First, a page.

We found that clinical improvements in the WBV group paralleled with a marked increase in serum levels of PGC1-α and irisin, the systemic markers linked to muscle physiology. It is important to point out that although the net exercise time was short; we still were able to observe changes in circulating levels of PGC1-α/irisin. To the best of our knowledge, this is the first time that the suggested connection between physical exercise training and the PGC1-α/irisin pathway is supported by the findings from a randomized clinical trial.

When compared to controls, the WBV group also showed a pronounced decrease of serum levels of IL-8 whereas levels of angiogenesis markers, such as ICAM-1, VEGF, and ACE, and apoptosis markers, such as gelsolin, soluble Fas Ligand/TNFSF6, soluble Fas (CD95)/TNFRSF6), did not differ. We cannot say whether the effect of WBV on the IL-8 levels results from a direct modulation of chemokine production by vibration, or if this modulation is secondary to an improvement in muscular properties. Better muscular activity could lower inflammation and result in decreased production of proinflammatory cytokines/chemokines, a possibility that, however, has not yet been properly investigated.

Notably, WBV therapy was well tolerated by the exacerbated COPD patients and no adverse effects were noted during the training program. It was discussed that exercise training during acute exacerbation of COPD may accelerate systemic inflammation [28]. Despite these worries, no increase in serum levels of acute phase proteins, such as CRP and AAT, was found in the WBV training group relative to controls.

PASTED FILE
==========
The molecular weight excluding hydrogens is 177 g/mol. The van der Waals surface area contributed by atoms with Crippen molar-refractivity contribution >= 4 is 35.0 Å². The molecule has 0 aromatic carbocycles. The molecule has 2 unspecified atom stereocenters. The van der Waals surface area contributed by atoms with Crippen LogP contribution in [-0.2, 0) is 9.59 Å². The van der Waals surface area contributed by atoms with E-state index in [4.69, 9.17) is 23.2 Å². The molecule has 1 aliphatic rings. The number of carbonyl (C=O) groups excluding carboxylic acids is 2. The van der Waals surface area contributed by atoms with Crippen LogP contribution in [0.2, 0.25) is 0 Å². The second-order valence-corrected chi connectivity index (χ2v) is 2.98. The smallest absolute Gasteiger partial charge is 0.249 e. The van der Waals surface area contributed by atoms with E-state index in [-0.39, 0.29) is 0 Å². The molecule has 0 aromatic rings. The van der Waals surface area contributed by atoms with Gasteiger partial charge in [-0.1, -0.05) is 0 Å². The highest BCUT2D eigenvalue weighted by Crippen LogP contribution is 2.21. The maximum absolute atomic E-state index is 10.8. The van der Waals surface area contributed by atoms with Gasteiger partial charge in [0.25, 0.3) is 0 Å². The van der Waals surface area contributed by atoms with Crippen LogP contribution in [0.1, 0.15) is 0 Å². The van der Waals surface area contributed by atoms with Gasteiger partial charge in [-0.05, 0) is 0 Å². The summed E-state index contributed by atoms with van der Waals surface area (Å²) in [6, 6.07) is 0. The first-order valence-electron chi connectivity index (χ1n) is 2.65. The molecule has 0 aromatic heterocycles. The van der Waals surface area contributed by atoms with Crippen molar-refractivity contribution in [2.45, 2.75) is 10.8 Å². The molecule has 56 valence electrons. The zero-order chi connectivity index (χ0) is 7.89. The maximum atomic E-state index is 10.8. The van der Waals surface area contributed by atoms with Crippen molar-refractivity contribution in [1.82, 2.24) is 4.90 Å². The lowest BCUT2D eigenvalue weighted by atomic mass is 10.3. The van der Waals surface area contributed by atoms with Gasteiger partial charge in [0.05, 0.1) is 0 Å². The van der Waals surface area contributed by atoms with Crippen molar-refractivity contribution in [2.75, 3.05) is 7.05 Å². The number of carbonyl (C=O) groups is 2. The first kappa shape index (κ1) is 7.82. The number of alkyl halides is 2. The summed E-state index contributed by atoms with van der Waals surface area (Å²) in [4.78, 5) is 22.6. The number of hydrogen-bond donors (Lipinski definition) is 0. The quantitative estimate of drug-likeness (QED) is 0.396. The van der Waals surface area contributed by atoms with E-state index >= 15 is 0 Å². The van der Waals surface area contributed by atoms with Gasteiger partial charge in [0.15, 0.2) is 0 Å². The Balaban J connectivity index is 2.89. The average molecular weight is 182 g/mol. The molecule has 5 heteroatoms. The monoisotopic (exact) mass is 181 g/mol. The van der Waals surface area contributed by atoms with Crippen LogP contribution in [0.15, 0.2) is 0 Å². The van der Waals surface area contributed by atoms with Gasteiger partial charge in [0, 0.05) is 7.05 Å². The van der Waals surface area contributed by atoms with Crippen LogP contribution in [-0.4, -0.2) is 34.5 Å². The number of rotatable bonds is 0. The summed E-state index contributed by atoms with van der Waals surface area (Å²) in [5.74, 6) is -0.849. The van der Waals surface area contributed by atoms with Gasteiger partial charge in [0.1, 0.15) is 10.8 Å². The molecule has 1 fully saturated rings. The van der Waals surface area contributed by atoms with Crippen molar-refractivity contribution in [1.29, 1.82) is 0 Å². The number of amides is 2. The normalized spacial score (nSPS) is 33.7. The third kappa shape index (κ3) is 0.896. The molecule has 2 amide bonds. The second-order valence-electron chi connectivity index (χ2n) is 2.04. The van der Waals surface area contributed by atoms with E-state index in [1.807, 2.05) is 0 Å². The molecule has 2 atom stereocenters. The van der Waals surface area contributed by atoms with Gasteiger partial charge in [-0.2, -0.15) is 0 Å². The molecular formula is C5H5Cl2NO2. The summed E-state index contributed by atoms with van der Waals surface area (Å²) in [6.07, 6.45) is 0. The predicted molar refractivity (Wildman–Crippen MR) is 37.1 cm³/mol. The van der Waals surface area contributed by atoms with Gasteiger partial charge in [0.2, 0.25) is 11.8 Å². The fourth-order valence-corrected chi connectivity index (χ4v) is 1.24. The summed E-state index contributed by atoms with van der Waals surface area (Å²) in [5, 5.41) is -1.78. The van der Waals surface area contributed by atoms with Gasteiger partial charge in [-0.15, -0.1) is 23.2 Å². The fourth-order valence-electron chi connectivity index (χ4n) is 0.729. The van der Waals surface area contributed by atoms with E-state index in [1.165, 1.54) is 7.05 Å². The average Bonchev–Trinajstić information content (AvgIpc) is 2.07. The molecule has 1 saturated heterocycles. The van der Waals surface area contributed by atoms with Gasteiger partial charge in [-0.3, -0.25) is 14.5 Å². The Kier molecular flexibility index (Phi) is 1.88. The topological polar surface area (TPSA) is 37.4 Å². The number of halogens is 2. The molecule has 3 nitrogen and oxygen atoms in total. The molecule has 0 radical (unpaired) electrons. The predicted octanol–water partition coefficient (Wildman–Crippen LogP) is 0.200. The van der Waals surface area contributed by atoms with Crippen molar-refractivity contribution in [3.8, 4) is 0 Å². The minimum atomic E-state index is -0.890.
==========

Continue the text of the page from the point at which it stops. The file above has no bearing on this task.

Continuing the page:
This randomized clinical trial has some limitations. First, it was a single centre study, and only 49 patients were randomized. Due to the severity of the disease, especially for the first time point (inclusion), some patients were not able to perform the 6-MWD. To eliminate a potential bias, we calculated the intra-individual effect by setting the admission value to 3 m, which was the lowest values that was obtained by the study. This maximises the effect in the control group. Nevertheless, the inter-group difference in the 6MWD increase was still significant in a favour of WBV (p = 0.009) (Additional file 6: Figure S4). Although the assessment of the SGRQ and CAT did not yield identical results, the deltas of SGQR and CAT correlated significantly with each other (r = 0.53; p < 0.001), demonstrating good agreement. We did not perform a sham procedure; therefore the patients were not blinded for the allocation. Finally, muscle biopsies before and after WBV therapy would provide a major insight in the muscle metabolism, vascularisation and inflammation.